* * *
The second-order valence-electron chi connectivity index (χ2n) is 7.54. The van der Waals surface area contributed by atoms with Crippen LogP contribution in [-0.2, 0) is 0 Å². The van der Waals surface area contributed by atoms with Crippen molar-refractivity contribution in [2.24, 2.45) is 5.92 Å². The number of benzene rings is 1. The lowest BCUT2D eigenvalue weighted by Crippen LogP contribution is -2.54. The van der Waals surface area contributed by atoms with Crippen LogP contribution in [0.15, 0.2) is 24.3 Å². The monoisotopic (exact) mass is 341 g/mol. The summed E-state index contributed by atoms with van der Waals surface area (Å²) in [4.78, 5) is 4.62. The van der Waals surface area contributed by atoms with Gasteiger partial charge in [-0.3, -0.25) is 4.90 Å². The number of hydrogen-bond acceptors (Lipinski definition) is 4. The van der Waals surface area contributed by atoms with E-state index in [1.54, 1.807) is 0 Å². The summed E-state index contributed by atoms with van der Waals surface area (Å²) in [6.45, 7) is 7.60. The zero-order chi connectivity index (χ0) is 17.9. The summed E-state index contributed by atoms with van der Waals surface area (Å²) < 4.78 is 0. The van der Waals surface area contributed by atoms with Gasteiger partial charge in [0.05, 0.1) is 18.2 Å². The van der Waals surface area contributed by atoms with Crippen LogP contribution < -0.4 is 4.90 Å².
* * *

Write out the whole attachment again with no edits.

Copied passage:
The second-order valence-electron chi connectivity index (χ2n) is 7.54. The van der Waals surface area contributed by atoms with Crippen LogP contribution in [-0.2, 0) is 0 Å². The van der Waals surface area contributed by atoms with Crippen molar-refractivity contribution in [2.24, 2.45) is 5.92 Å². The number of benzene rings is 1. The lowest BCUT2D eigenvalue weighted by Crippen LogP contribution is -2.54. The van der Waals surface area contributed by atoms with Crippen LogP contribution in [0.15, 0.2) is 24.3 Å². The monoisotopic (exact) mass is 341 g/mol. The summed E-state index contributed by atoms with van der Waals surface area (Å²) in [4.78, 5) is 4.62. The van der Waals surface area contributed by atoms with Gasteiger partial charge in [-0.3, -0.25) is 4.90 Å². The number of hydrogen-bond acceptors (Lipinski definition) is 4. The van der Waals surface area contributed by atoms with E-state index in [1.54, 1.807) is 0 Å². The summed E-state index contributed by atoms with van der Waals surface area (Å²) in [6.45, 7) is 7.60. The zero-order chi connectivity index (χ0) is 17.9. The summed E-state index contributed by atoms with van der Waals surface area (Å²) < 4.78 is 0. The van der Waals surface area contributed by atoms with Gasteiger partial charge in [0.05, 0.1) is 18.2 Å². The van der Waals surface area contributed by atoms with Crippen LogP contribution < -0.4 is 4.90 Å².